Richard McKenna died in October 1964 at the age of 51. His first published work of fiction, the short story "Casey Agonistes," had appeared in a science fiction magazine only six years earlier; his enormously successful first novel, "The Sand Pebbles," was published in 1962. McKenna did not have much chance to enjoy his success. Only the day before his death he began revising the completed portion -- roughly a third -- of his second novel, excerpts from which, together with other shorter works, were published in 1967 under the title intended for the novel, "The Sons of Martha."

Now the Naval Institute Press has republished that book, changing its title, omitting two slight pieces of nonfiction, and adding 80 pages of new material: a story, a college term paper and the texts of two speeches, plus a further seven-page excerpt from his novel. Readers of "The Sons of Martha" will undoubtedly be disappointed to find so little new material, but those who know McKenna only through "The Sand Pebbles" will be grateful to renew his acquaintance by whatever means.

McKenna is one of that select company of ancient mariners (Melville, Dana, Conrad) who have had the daring and tenacity to undergo the grueling and often demeaning demands of life at sea -- service that in McKenna's case went on from his enlistment in the Navy in 1931 until his release in 1953. In that time he rose to the rank of machinist's mate chief, and so his fiction, unlike other notable modern novels of the Pacific Navy (e.g., Goodrich's "Delilah," Wouk's "The Caine Mutiny") offers an account of naval life from a seaman's, not an officer's, viewpoint.

What more vividly distinguishes McKenna's stories and novel from other fiction about the sea is his passionate regard for ships' machinery. The most unforgettable passages of "The Sand Pebbles" concern the initiation of a Chinese coolie by an American machinist into the Tao of a ship's engine, a sustained paean to the rationality, power and beauty of machinery that can be compared only to Robert Pirsig's "Zen and the Art of Motorcycle Maintenance." Of the two McKenna must be judged not only more knowledgeable as a mechanic but the better writer as well.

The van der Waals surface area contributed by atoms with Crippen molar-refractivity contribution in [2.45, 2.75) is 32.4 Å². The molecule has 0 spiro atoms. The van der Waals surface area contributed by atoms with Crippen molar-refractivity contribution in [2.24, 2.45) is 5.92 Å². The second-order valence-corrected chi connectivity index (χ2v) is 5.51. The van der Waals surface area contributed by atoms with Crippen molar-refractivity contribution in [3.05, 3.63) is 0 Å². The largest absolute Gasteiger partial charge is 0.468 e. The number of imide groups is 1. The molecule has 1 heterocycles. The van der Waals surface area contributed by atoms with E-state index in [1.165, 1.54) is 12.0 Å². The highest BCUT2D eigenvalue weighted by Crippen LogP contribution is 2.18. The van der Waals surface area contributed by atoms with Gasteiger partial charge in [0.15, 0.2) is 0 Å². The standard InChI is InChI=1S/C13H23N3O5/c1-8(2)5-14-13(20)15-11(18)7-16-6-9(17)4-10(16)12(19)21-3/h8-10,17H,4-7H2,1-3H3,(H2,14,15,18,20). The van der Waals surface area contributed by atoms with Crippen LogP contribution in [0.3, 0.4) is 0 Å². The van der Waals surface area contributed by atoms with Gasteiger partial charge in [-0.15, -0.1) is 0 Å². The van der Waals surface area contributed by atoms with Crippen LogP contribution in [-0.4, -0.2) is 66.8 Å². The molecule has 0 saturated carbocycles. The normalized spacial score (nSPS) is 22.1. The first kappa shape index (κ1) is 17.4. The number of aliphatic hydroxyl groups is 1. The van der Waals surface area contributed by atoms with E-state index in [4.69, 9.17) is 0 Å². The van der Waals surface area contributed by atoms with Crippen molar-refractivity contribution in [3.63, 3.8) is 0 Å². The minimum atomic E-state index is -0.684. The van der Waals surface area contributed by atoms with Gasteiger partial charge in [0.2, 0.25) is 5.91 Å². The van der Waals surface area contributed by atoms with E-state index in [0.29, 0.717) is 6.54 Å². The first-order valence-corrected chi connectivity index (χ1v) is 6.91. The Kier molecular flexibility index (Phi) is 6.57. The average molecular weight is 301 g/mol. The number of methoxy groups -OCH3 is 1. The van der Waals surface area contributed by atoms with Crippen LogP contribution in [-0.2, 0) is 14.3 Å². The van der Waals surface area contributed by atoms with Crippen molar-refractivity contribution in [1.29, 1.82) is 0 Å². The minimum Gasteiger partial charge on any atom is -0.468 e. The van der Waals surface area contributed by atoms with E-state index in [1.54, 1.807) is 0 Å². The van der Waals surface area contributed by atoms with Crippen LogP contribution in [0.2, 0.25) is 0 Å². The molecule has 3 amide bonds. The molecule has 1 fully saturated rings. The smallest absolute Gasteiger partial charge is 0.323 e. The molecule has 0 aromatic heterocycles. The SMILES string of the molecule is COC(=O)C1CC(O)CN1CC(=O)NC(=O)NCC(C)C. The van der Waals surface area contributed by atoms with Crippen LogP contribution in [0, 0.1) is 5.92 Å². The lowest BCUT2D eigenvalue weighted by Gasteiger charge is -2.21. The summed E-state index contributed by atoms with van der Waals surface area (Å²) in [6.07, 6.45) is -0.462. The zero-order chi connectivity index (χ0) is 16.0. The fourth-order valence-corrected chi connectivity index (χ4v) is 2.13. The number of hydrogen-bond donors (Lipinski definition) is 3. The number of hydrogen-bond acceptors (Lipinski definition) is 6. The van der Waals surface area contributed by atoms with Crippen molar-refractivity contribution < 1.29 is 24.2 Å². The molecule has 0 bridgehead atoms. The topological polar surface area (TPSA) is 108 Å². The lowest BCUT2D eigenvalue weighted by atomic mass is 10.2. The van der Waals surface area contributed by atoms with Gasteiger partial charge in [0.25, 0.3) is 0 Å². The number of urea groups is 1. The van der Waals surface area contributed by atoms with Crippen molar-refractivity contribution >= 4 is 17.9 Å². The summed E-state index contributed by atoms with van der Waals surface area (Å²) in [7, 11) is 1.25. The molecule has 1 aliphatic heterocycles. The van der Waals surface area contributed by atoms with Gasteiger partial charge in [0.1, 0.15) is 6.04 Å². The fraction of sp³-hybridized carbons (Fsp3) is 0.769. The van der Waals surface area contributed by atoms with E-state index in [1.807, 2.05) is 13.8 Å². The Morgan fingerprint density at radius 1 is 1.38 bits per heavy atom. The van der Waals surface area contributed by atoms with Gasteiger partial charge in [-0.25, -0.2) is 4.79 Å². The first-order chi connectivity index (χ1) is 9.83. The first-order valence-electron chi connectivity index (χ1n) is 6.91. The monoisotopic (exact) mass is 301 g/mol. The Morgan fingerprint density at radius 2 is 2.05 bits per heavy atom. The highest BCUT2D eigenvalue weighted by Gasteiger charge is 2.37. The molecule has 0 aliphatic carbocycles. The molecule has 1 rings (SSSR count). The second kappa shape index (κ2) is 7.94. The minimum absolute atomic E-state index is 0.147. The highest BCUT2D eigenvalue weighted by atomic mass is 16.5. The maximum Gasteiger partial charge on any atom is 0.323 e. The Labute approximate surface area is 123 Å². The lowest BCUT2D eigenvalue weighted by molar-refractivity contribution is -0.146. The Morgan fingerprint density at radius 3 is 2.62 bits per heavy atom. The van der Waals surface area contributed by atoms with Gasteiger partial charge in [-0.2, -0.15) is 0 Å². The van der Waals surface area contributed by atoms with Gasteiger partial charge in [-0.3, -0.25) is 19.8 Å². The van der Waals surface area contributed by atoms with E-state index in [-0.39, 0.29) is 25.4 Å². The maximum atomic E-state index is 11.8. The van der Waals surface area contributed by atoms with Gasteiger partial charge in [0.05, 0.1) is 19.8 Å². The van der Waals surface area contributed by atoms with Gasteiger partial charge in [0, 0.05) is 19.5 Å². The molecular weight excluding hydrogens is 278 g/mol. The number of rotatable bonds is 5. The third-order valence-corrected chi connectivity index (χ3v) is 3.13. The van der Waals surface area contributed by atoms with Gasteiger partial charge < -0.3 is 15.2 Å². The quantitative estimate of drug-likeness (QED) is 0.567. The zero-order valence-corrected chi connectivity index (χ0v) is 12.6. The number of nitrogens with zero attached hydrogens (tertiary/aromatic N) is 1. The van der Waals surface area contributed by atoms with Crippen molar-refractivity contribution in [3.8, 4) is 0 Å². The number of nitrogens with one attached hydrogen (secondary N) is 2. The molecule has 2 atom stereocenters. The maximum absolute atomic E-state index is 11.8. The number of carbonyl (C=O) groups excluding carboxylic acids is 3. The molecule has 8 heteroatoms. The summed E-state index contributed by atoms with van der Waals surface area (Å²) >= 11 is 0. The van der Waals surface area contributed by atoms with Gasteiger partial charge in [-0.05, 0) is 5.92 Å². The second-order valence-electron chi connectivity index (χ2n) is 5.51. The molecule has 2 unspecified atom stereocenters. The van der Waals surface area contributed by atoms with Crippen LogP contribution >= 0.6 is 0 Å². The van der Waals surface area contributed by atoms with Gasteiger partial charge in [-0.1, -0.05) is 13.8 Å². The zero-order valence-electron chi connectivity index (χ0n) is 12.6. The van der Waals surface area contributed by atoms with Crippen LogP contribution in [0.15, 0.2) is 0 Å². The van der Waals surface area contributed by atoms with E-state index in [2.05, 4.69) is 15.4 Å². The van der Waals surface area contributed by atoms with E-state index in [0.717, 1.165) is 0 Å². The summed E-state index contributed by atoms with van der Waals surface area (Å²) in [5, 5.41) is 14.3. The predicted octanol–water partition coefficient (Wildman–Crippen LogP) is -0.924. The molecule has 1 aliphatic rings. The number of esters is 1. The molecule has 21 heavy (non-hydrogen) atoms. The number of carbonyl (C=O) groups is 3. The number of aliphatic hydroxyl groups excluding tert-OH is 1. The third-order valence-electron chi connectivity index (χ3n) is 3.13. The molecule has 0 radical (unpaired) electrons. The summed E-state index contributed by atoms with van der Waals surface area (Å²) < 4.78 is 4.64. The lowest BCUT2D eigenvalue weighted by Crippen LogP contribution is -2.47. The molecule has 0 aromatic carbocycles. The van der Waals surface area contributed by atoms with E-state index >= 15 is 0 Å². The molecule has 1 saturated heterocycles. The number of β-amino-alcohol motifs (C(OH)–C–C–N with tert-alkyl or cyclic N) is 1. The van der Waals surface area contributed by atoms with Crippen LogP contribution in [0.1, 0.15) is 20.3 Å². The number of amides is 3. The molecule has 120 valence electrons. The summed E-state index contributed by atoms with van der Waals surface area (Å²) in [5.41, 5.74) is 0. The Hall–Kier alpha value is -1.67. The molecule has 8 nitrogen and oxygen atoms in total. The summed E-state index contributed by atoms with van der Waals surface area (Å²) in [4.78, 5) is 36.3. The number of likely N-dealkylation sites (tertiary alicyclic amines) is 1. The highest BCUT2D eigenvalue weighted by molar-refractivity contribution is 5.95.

It is hard to tell from these excerpts of "The Sons of Martha" whether McKenna's second novel would have been, like his first, a classic. Surely the opening sequence, here titled "Cleaning Fireside," is as good as anything he ever wrote. It describes the conversion (in nearly a religious sense) of a former hospital corpsman, Reed Kinburn, into a soot-baptized mechanic as he performs the ritual Herculean labor of cleaning an eight-foot-long furnace.

The most valuable addition that "The Left-Handed Monkey Wrench" makes to Kinburn's oeuvre is a term paper he wrote for an anthropology class he took when, after his 22 years of service, he went to the University of North Carolina on the GI Bill. The paper not only describes lucidly the milieu of the USS Gold Star, on which he had served, but it illuminates the objectivity that allowed McKenna to approach his naval experiences without the obsessive interest in pecking orders and the rituals of submission and dominance that are so characteristic of novels about military life.

McKenna is not blind to the "Billy Budd" side of naval maneuvers, but his interest in shipboard society, like his interest in ship's engines, is concentrated on what makes it tick. In effect, he thought like an officer, and no doubt that accounts for his being republished by the Naval Institute Press (which has also reprinted "The Sand Pebbles").

It is regrettable that the editor of this volume did not include a sampling of McKenna's work as a writer of science fiction and fantasy. His genre fiction is generally superior to his "realistic" short stories of Navy life. McKenna did not renounce the field in which he served his literary apprenticeship after the success of "The Sand Pebbles," but continued to attend the week-long Milford (Pa.) Science Fiction Writers Conferences organized by Damon Knight and Kate Wilhelm, where in 1964 I had the opportunity to meet him. In my own imagination I adopted McKenna as my writerly stepfather, and I felt his death a few months later to a degree disproportionate to the time I'd known him. He was a man of remarkable magnanimity, an idealist without enthusiasms, a visionary without guff. He shouldn't have died so young.

The reviewer's latest work of fiction is the novel "Amnesia."